Giving the example of the Indonesian model of Islam, he said Indonesians had built a temple complex “…and here Muslims are debating over history. Indian Muslims should come forward and accept the mediaeval iconoclasm of the invaders. When that happens, half of our problems will be solved,” Madhav said.
“Let me draw a parallel, We have a large number of Anglican Christians. Anglican Christianity came with the British. But do the Anglicans align themselves with the British? Do they insist on the British legacy being owned? No, they don’t. The religion continues, but nobody supports the acts of the British.”
“Why doesn’t the same thing happen to the Muslims? Why don’t they stand up and say that they don’t support this history of invasion? Once that happens, as Bhagwat ji rightly said, the Hindus will also stop talking about the destruction that happened hundreds of years ago. But, they expect the Hindus to remain silent and devoid of any religious sentiment, while they continue to relate themselves to the iconoclastic mediaeval history of Islam,” he said, adding, “That way harmony is very difficult to achieve.”
In this context, Madhav mentioned a “general awakening” in the Hindu society, saying that Hindus have now started taking pride in their civilisation. “That is why politicians like Rahul Gandhi or Mamata Banerjee reiterate their Hindu identity. A large number of Hindus are standing up for their rights. This is not about vengeance, but about a bigger question. Are we part of the same society or would some of us relate to the Britishers, or relate to the Mughals? Is this the way we should live?”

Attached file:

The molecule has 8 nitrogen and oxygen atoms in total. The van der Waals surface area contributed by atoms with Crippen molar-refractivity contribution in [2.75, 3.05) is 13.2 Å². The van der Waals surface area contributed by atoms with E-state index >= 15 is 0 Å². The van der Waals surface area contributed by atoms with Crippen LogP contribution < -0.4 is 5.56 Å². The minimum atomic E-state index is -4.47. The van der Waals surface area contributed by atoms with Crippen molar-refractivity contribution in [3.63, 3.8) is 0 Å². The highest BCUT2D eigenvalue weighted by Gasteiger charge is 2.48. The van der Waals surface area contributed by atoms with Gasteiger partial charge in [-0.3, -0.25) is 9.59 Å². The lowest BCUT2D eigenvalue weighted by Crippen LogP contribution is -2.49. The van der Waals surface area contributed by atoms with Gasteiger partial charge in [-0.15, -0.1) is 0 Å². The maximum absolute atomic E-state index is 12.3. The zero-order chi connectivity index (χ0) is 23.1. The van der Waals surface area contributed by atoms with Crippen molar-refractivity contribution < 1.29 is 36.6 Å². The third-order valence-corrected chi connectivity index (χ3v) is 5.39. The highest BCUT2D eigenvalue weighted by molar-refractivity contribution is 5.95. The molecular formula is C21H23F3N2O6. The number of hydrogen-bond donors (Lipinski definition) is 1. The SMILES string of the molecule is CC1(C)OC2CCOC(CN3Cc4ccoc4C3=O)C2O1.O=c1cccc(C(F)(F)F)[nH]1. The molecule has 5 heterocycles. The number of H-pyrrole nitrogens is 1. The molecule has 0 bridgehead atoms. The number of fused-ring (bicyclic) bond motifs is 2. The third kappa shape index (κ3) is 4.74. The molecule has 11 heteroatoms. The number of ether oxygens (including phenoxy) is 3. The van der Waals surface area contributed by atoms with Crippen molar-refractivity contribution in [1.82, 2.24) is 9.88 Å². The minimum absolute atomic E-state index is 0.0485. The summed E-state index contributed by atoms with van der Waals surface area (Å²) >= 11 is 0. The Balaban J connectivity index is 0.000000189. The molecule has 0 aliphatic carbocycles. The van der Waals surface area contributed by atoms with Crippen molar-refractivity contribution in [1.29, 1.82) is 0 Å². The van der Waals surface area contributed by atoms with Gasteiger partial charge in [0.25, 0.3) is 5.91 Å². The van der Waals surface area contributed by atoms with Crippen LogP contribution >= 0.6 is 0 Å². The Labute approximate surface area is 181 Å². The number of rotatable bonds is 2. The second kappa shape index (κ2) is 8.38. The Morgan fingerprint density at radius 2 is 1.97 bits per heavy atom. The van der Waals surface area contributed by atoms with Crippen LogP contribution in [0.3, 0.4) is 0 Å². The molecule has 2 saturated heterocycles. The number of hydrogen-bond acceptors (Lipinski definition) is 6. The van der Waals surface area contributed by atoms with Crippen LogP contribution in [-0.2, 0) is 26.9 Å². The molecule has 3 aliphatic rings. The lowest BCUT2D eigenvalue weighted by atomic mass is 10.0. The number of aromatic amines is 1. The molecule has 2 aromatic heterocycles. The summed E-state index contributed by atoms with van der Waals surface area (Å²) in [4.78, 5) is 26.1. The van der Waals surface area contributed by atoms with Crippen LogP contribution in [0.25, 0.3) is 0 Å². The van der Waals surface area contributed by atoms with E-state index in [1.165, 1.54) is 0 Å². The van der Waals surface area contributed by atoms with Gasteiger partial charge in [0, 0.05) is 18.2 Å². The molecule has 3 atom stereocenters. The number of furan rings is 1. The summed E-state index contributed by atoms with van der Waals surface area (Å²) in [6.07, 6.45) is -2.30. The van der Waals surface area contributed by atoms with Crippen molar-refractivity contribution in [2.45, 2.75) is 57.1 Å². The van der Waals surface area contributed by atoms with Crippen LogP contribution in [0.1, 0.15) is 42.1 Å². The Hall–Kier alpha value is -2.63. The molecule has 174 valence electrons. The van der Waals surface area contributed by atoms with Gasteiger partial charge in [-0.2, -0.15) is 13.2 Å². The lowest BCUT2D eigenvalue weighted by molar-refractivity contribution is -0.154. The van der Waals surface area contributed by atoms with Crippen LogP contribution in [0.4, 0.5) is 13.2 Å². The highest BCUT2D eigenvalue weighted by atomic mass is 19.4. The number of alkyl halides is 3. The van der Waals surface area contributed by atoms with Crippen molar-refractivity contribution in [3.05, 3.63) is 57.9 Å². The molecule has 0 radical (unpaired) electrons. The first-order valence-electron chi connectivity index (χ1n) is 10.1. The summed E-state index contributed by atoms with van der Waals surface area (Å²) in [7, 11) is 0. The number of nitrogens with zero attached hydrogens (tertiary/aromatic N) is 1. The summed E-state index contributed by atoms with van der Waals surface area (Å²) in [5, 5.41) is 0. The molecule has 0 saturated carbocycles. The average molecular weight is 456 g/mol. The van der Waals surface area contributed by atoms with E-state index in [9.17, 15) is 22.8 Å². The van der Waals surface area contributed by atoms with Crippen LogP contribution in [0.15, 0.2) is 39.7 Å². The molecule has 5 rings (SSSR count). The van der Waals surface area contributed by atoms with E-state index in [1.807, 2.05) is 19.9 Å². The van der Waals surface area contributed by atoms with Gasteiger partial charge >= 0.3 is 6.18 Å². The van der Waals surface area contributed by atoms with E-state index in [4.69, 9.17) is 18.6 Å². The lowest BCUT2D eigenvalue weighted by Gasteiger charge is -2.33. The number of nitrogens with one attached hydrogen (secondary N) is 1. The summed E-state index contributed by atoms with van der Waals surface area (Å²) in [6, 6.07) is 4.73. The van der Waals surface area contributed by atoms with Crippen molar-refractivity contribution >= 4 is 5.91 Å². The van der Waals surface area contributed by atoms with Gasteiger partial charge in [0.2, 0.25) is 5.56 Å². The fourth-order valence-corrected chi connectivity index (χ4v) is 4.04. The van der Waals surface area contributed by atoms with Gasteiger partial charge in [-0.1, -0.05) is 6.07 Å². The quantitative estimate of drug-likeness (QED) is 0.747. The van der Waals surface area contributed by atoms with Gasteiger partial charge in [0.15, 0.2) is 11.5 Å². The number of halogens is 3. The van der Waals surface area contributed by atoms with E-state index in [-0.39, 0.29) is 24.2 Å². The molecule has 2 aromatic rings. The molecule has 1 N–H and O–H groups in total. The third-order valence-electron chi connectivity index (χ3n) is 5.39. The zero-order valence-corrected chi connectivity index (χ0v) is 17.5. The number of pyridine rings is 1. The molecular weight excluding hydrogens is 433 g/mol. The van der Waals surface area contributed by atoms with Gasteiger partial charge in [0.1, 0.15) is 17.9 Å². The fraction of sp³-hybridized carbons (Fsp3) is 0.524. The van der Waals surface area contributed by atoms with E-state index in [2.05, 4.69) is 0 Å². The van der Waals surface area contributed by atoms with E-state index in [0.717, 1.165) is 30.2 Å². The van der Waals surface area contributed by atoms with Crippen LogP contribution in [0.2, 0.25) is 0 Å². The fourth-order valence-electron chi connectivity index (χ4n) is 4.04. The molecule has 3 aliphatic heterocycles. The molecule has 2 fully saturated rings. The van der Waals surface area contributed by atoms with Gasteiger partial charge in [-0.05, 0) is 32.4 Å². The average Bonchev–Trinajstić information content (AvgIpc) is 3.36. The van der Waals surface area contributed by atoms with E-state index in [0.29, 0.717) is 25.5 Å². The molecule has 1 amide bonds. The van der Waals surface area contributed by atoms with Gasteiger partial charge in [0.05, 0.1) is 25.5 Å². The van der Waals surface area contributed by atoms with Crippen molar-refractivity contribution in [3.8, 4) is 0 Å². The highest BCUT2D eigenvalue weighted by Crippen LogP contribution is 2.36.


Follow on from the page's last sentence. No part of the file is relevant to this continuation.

He added, “We can live in harmony too; that is why Bhagwat ji was so emphatic about sitting together and initiating a dialogue. That will not happen through political parties or the government. We have to initiate it. But the pre-condition is an acceptance from Muslims. They have to say their ancestors are from this country, and give up the ancestry of mediaeval Islamic invaders.”
‘Involve locals in J&K’
In order to bring peace in Jammu and Kashmir (J&K), Madhav argued that the government must involve local people and stakeholders.
“All (in government) who are putting their heads together to discuss Kashmir have no local person. The Home minister, the NSA (national security advisor), the LG (Lieutenant governor) are in charge of things, but where is the local representation? Where are the (local) stakeholders? Sooner or later, we have to include them in the process,” the Sangh functionary said.
“I know the state substantially well, and with understanding I can say that it is not only development that will bring peace in J&K, but the involvement of local people,” he added.
In his previous role as the BJP’s general secretary (organisation), Madhav was in charge of J&K, and is credited with stitching up the BJP-People’s Democratic Party alliance government in 2015. The BJP, however, pulled out of the Mehbooba Mufti-led coalition government in August 2018.
“The situation in the Kashmir Valley — and I must admit that it has spilled over to Jammu too — needs greater attention from the Government of India. Terrorists have changed their ways. Earlier, they used to attack the police or the Army in an organised way; now they are into lone wolf attacks. They are more into targeted killings. There is a need for greater vigilance and certain acts from the government,” said Madhav.
“Some work was done till 2018 as we had our government. If Yasin Malik was brought to book that is because we had our government. Had the BJP government not come in J&K, the NIA (National Investigation Agency) would never have had the opportunity to continue with the investigation,” he added, referring to the separatist leader’s arrest in a terror funding case.
He added that the ongoing protests by the Kashmiri Pandits after a spate of killings are genuine. “They are aggrieved. They were brought back to the region in the last few years. The PM’s package provided them jobs, but where is the security? They have to feel secure too.”
This article first appeared on theprint.in